>> While Riccardo Tisci is having a white moment, Karl Lagerfeld is continuing his play with the dark. Held at 10:30 pm, after the Paris dusk had faded to night, the Chanel show, called "Les Allures de Chanel," was dominated by blacks, greys, and midnight blues (save a couple of pops of fuchsia). The set this season featured a statue of Coco Chanel placed atop a neon-lit rendering of the Place Vendome column, and for the finale, the toecaps of the models' boots lit up. Lagerfeld said his focus for the collection was "a play on masculine-feminine — pairings of straight up-and-down silhouettes, versus curvy ones, cut from the same fabric." He continued: "I like the idea of metamorphosis — a female evolution from boyish to woman."
Posts for July 5th 2011
>> With all the high profile weddings this year, it's no wonder that the idea of a white, floor-length gown has seeped into Riccardo Tisci's mind. For the Givenchy Fall 2011 couture collection, he produced ten such dresses, shown grouped into three rooms named "tears of angels," the "cloud room," and "bird of paradise" after their respective inspirations.
Explaining his color of choice for the dresses, Tisci said: “I try to find the light in the darkness . . . White has become very strong — when women want to be sexy and romantic at the same time, white is there.” His favorite dress of the collection, covered with hand-cut tulle paillettes, was inspired by his graduation project at Central St. Martins.
>> Giorgio Armani, who says that he has always admired “the captivating culture and the refined sense of aesthetic” of Japan, and was “profoundly moved by the tragic events unleashed by the earthquake last March,” deemed his Fall 2011 Prive collection a homage to the country. Printed floral silk patterns graced skirts, bow belts emulated the obi, stiff headdresses — into some of which Philip Treacy snuck chopsticks — suggested the sculpted hair of a geisha, and the primarily black collection stuck to a pin-thin silhouette.
>> Giambattista Valli finally got the opportunity to show his own couture collection yesterday (when designing at Emanuel Ungaro from 2001 through 2004, he focused on ready-to-wear while Ungaro himself held the couture reins) as a guest member of the Paris couture calendar.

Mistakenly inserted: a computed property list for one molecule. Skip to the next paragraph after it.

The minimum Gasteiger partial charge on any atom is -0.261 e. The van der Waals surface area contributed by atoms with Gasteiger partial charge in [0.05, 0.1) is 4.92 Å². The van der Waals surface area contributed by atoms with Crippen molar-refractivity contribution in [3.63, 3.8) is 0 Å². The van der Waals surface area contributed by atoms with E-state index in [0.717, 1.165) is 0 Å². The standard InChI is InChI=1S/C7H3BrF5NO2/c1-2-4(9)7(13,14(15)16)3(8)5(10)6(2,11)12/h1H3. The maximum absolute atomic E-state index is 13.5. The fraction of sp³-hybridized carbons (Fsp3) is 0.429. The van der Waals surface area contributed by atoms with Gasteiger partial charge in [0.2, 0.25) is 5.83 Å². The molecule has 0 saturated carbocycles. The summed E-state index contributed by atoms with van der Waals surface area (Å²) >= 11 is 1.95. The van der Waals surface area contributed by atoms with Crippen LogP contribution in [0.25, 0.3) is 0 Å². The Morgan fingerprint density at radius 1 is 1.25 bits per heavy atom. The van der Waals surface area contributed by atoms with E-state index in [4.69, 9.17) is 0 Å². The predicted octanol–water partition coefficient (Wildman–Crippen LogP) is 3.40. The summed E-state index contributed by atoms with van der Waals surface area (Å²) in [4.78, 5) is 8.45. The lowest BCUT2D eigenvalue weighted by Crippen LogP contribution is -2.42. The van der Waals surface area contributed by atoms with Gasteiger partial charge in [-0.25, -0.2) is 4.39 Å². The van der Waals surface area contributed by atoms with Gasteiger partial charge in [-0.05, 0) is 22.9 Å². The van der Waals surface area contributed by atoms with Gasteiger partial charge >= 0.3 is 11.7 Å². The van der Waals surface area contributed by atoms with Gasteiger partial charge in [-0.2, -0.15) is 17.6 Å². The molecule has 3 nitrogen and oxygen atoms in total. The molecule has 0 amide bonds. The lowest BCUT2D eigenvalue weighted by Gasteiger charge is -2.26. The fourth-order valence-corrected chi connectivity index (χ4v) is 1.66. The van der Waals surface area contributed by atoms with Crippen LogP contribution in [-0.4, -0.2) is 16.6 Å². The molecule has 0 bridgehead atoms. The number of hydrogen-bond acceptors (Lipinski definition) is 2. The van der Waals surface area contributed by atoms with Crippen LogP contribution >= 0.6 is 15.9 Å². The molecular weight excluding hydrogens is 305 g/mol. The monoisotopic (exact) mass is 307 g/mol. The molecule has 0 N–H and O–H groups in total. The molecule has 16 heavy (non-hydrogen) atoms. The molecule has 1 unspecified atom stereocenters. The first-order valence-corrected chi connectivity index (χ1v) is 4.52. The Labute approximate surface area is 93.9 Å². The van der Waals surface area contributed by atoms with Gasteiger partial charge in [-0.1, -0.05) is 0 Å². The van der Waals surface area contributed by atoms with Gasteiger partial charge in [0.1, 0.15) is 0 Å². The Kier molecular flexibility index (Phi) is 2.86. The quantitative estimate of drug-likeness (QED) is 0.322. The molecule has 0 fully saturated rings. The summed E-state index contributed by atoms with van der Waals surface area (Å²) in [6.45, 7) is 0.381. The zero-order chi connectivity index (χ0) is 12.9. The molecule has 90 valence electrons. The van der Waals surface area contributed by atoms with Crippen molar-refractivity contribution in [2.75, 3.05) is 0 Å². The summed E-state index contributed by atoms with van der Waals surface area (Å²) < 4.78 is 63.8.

“The most beautiful thing about the couture is the devotion,” Valli noted after the show, which encompassed a whopping 45 looks focusing on the Valli DNA — bicolored dresses, volume and endless amounts of chiffon, pops of vivid color, and animal prints. The opening look was inspired by the blouse de cabine — the white tunic shirt of the atelier worker — which Valli intended to symbolize his couture as a “work in progress,” and his partner, jewelry designer Luigi Scialanga, was also involved, contributing metal belts that Valli wanted to "suggest the arms of the man around the waist of the girl — savage, wild, strong, against the fragility of the clothes.”
>> At the Dior Fall 2011 couture show yesterday, studio director Bill Gaytten and first assistant Susanna Venegas took the finale bow. Just last week it was rumored that Gaytten may be in the running for the top job at Dior, and Gaytten, when asked backstage yesterday if he wanted to be Dior creative director, replied, “Yeah, I do,” adding: “I’m not a fool.”
However, despite the rumors and Gaytten's wishes, WWD determined that after his architecture-inspired Dior couture show yesterday (which Style.com called "a misjudged effort to impress an alien thumbprint on an aesthetic that, for better or worse, is one of the fashion industry's most clearly defined"): "If a germ of truth ever existed there [to the rumors of Gaytten taking over], this show likely squashed it."
Cathy Horyn, too, agreed that Gaytten should not be Dior's next creative director (a feeling that seems to have been held across the board): "I like Mr. Gaytten. He’s a sweetheart, but he is not a designer. The collection presented today, with modern architectural shapes as the reference (at least that explains the dumb cubes and balls embedded in the models’ hair), was a hodgepodge."
>> This upcoming Spring, Jason Wu and plastic shoe brand Melissa are teaming up to release two exclusive styles. Though both shoes are based on pre-existing Melissa bestsellers — the Ultragirl ballet flat and the Lady Dragon peep-toe slingback — they're injected with a strong dose of signature Wu: a Miss Wu owl logo bow tops the ballet flats, while a sunburst design culled directly from Wu's Fall 2011 collection adorns the pumps. “It was really interesting for me to explore design possibilities with plastic,” said Wu of the collaboration. “I wanted to take advantage of the materials I was given, make it all completely functional and waterproof and yet still remain extremely sophisticated.” Both styles will be available in black, burgundy, nude, and transparent gray, and also feature lining printed with pink and black lace. Wu is the first American designer to collaborate with Melissa; Vivienne Westwood, Gareth Pugh, and Jean Paul Gaultier have all previously partnered with the Brazillian shoe brand.